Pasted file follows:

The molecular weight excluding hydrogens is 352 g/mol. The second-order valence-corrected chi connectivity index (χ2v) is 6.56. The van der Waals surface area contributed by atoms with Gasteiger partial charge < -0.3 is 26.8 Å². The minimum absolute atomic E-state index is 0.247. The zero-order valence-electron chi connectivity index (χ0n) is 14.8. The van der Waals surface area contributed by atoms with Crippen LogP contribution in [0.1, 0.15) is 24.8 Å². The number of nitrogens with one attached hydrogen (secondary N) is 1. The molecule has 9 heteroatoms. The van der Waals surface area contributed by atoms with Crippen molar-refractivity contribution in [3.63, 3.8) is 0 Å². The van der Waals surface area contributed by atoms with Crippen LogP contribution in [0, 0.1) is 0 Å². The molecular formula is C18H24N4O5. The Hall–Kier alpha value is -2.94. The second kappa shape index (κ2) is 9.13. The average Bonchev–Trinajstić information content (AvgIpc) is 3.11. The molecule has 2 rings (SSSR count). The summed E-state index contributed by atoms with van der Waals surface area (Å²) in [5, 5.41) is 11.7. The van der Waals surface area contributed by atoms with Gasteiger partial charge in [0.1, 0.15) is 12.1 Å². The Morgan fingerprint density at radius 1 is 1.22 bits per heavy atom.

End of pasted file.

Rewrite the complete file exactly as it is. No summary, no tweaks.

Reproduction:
The molecular weight excluding hydrogens is 352 g/mol. The second-order valence-corrected chi connectivity index (χ2v) is 6.56. The van der Waals surface area contributed by atoms with Gasteiger partial charge < -0.3 is 26.8 Å². The minimum absolute atomic E-state index is 0.247. The zero-order valence-electron chi connectivity index (χ0n) is 14.8. The van der Waals surface area contributed by atoms with Crippen LogP contribution in [0.1, 0.15) is 24.8 Å². The number of nitrogens with one attached hydrogen (secondary N) is 1. The molecule has 9 heteroatoms. The van der Waals surface area contributed by atoms with Crippen molar-refractivity contribution in [3.63, 3.8) is 0 Å². The van der Waals surface area contributed by atoms with Crippen LogP contribution in [0, 0.1) is 0 Å². The molecular formula is C18H24N4O5. The Hall–Kier alpha value is -2.94. The second kappa shape index (κ2) is 9.13. The average Bonchev–Trinajstić information content (AvgIpc) is 3.11. The molecule has 2 rings (SSSR count). The summed E-state index contributed by atoms with van der Waals surface area (Å²) in [5, 5.41) is 11.7. The van der Waals surface area contributed by atoms with Gasteiger partial charge in [0.1, 0.15) is 12.1 Å². The Morgan fingerprint density at radius 1 is 1.22 bits per heavy atom.